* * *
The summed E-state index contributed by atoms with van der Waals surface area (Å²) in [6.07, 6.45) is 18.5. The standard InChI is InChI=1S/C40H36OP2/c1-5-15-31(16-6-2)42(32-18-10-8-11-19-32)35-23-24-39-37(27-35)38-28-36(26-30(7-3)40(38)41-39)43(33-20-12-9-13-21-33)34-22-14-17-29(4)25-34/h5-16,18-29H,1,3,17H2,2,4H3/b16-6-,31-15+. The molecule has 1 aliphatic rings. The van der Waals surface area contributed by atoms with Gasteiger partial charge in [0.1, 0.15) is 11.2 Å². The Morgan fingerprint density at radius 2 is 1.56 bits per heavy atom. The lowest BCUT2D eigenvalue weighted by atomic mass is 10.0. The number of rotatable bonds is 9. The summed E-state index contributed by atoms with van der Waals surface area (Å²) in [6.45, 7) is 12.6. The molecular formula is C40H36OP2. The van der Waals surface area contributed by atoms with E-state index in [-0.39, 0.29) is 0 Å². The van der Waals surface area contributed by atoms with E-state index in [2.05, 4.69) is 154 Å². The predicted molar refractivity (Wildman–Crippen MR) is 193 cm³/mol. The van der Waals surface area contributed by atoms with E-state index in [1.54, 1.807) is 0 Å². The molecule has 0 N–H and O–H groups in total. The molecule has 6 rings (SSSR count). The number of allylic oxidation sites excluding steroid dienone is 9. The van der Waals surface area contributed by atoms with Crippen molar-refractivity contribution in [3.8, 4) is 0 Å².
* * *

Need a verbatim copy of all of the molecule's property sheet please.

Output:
The summed E-state index contributed by atoms with van der Waals surface area (Å²) in [6.07, 6.45) is 18.5. The standard InChI is InChI=1S/C40H36OP2/c1-5-15-31(16-6-2)42(32-18-10-8-11-19-32)35-23-24-39-37(27-35)38-28-36(26-30(7-3)40(38)41-39)43(33-20-12-9-13-21-33)34-22-14-17-29(4)25-34/h5-16,18-29H,1,3,17H2,2,4H3/b16-6-,31-15+. The molecule has 1 aliphatic rings. The van der Waals surface area contributed by atoms with Gasteiger partial charge in [0.1, 0.15) is 11.2 Å². The Morgan fingerprint density at radius 2 is 1.56 bits per heavy atom. The lowest BCUT2D eigenvalue weighted by atomic mass is 10.0. The number of rotatable bonds is 9. The summed E-state index contributed by atoms with van der Waals surface area (Å²) in [6.45, 7) is 12.6. The molecular formula is C40H36OP2. The van der Waals surface area contributed by atoms with E-state index in [-0.39, 0.29) is 0 Å². The van der Waals surface area contributed by atoms with E-state index in [2.05, 4.69) is 154 Å². The predicted molar refractivity (Wildman–Crippen MR) is 193 cm³/mol. The van der Waals surface area contributed by atoms with E-state index in [1.54, 1.807) is 0 Å². The molecule has 0 N–H and O–H groups in total. The molecule has 6 rings (SSSR count). The number of allylic oxidation sites excluding steroid dienone is 9. The van der Waals surface area contributed by atoms with Crippen molar-refractivity contribution in [3.8, 4) is 0 Å².